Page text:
OneSmallStep said...


** It seems, in this same passage, God is pleased with the person that does 'right' by God's teachings...for some reason that is not seen as 'filthy rags'. **

That line should speak volumes. I have the feeling that the "thou who dost right" line would be interpreted as an impossibility, or just to set up a contrast to lines like the filthy rags.

The interesting thing is that when you start reading a lot of the Psalms, or Isaiah, or even portions of Jeremiah, you get a lot of lines about people who do right who please God. I think the standard Christian interpretation would be that there are no such people, but does the Tanakh ever say that? Can we honestly get the impression that the prophets or the Psalmists thought that there were no good people, and the "good" people were only those covered in the blood of Jesus?

Andrew said...

I was in a discussion at a bible study recently where a woman was using that pretext to state that anything done outside of Christ was worthless. I think I caught her off guard when I said that I did not believe that to be true. If God is our father, does he not delight in our steps toward goodness?

I think her statement comes out of an insecurity and a need to relieve guilt. If deeds done outside of God's direction are useless, then I don't have to be shamed by the non-believer who is simply more righteous in his life than I am. I am "automatically" in a better position. I guess there is some laziness there too.

OneSmallStep said...


**I am "automatically" in a better position. I guess there is some laziness there too.**

I don't think I've thought of it that way, before. And it would almost function as a fail-safe, wouldn't it? There are a lot of Christians out there who I would say come nowhere close to the behavior of Gandhi. Yet the Christians would hold themselves as more righteous, simply because they're saved.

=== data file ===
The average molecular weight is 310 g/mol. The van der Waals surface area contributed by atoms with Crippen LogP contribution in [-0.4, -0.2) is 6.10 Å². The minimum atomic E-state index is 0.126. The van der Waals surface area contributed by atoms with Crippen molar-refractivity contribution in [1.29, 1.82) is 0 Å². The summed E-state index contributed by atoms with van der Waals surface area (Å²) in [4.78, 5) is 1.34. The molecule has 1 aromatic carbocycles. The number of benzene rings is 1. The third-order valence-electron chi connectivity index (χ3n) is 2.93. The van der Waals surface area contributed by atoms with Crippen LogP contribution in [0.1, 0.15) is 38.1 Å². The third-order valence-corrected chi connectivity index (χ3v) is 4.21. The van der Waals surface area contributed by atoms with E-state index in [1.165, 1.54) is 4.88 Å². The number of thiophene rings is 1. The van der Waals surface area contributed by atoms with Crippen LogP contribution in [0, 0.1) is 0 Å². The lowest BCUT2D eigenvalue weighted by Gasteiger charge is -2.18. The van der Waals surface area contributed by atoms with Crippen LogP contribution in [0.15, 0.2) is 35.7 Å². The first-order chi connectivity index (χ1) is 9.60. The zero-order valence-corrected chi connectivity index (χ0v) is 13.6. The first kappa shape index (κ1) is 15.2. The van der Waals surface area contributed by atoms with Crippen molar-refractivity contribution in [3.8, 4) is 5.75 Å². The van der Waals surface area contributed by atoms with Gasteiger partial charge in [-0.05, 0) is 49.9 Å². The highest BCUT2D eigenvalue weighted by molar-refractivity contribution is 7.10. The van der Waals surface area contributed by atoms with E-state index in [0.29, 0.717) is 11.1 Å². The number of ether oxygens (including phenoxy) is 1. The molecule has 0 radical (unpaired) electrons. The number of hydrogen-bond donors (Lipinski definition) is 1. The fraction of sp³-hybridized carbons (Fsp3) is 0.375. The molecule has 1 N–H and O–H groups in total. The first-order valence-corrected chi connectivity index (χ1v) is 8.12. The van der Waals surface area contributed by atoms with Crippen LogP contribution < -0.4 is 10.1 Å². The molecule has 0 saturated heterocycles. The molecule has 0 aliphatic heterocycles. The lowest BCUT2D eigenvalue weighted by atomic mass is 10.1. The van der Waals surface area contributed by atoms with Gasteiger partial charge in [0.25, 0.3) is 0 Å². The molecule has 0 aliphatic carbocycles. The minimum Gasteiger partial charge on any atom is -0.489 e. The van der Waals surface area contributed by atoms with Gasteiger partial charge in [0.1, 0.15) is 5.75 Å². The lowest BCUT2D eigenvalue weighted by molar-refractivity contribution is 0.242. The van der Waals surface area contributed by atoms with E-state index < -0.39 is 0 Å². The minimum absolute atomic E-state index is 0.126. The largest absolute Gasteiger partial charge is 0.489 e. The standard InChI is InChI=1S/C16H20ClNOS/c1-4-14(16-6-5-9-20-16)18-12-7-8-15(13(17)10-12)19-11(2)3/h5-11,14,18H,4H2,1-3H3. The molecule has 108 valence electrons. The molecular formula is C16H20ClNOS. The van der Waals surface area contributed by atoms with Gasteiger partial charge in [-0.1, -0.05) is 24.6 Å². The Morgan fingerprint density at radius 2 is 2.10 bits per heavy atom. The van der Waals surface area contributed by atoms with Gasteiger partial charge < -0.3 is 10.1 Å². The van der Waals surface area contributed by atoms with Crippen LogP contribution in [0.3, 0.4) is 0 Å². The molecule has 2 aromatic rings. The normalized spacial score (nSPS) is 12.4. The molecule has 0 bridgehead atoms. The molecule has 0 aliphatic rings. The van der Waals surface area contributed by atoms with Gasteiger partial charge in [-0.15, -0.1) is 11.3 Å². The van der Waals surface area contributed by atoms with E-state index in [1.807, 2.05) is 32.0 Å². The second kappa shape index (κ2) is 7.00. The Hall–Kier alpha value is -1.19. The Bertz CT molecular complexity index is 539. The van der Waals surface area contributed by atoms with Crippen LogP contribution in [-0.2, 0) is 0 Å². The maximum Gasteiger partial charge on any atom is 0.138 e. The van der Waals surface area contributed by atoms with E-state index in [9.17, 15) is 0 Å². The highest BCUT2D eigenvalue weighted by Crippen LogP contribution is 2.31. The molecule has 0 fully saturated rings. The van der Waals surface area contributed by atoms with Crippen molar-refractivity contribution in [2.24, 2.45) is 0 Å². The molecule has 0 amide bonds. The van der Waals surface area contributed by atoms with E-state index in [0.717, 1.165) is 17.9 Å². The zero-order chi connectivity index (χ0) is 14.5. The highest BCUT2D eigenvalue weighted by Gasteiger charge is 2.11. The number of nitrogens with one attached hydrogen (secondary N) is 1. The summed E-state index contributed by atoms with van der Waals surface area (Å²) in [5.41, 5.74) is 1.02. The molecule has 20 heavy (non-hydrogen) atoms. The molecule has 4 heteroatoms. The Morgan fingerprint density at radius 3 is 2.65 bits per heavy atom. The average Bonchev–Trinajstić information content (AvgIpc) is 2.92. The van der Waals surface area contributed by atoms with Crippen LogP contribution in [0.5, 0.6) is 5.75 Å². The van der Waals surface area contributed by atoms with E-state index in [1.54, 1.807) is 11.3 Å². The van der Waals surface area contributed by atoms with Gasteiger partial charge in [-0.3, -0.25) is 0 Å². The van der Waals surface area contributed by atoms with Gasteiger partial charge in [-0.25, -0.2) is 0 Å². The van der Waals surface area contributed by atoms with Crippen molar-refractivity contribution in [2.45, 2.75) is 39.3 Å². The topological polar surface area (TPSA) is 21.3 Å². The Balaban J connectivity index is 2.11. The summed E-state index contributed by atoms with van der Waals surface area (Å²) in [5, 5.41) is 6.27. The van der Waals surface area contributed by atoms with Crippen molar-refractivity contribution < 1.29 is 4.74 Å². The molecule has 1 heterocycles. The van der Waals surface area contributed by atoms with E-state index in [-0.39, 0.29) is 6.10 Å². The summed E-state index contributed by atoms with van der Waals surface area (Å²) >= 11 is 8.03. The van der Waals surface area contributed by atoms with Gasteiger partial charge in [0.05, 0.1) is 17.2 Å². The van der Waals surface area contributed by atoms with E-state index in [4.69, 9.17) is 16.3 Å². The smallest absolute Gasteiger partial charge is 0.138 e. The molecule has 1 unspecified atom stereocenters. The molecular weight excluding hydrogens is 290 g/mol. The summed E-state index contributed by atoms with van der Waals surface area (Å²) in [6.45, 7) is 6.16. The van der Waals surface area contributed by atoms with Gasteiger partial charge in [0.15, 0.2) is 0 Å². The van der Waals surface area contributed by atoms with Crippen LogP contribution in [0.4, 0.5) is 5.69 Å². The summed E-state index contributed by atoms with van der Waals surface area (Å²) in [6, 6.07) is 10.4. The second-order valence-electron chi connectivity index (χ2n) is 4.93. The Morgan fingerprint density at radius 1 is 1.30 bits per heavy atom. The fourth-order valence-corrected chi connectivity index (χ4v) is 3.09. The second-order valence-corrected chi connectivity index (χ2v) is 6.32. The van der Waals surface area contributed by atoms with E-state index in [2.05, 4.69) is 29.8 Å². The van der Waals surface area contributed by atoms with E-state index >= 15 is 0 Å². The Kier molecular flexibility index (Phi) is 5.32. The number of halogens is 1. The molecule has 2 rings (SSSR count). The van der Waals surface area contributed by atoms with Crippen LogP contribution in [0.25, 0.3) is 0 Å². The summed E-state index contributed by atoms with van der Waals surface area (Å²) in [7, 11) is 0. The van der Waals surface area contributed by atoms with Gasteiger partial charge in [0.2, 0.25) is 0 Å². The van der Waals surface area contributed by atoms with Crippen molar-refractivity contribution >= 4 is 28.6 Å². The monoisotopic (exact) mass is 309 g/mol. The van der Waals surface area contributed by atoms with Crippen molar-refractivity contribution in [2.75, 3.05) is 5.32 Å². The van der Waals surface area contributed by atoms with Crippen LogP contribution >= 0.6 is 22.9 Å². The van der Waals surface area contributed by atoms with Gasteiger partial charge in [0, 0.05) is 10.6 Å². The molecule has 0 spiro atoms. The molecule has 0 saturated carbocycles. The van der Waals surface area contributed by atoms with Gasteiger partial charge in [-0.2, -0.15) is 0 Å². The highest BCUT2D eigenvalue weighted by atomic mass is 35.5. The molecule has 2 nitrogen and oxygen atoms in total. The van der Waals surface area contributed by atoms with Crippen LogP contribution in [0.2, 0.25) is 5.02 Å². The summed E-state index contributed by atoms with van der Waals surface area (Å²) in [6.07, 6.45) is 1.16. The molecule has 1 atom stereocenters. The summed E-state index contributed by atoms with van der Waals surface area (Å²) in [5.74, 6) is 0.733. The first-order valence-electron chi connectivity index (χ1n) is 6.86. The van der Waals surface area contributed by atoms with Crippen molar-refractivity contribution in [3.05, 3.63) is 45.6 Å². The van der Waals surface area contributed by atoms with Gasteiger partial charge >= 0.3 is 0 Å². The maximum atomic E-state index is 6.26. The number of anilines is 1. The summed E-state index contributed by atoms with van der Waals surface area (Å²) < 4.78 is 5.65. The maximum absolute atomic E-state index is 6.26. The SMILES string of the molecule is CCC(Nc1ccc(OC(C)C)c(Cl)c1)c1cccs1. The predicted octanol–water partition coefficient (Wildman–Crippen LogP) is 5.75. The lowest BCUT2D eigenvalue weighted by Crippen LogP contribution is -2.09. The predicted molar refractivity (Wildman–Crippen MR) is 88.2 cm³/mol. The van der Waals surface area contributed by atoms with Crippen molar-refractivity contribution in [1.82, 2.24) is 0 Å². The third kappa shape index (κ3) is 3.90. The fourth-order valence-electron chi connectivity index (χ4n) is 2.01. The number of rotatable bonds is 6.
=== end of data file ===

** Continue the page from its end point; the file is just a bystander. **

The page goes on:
Anonymous said...

Verse 5 states that You(God) meets him/her who rejoices and does righteousness, who remembers You (God)in Your(God's)ways.
You(God)are indeed angry, for we have sinned - In these ways (our ways not God's) we continue; and need to be saved.
Verse 6 But we are all like an unclean thing, and all our righteousnesses are like filthy rags...

The verse clearly states that God rejoices in those who do God's commands but then Isaiah states "we have sinned" , and therefore he states that "we need to be saved".

The meaning of "all of our righteousnesses are like filthy rags" refers to the fact that if we are expecting God to let us into heaven based on our righteous or good acts then he views them as filthy rags.

The Apostle Paul states in Ephesians 2 v 8 - 9 "For by (God's) grace you have been saved through faith, and that not of yourselves; it is the gift of God, not of (righteous) works, lest anyone should boast.

Jesus said "I am the Way, the Truth, and the Life, and no one comes to the Father excapt through Me, John 14 v 6.

It is good to help others, to show kindness, to provide in a practical way however we need top believe Jesus has paid the price for our salvation and receive Him as Saviour if we want to see heaven.

I am just an ordinary person, no better than anyone else, who realises that we are all in the same boat, we all have sinned against God but God has demonstrated His love toward us in tat wehile we were still sinners Christ died for us.

I hope this helps.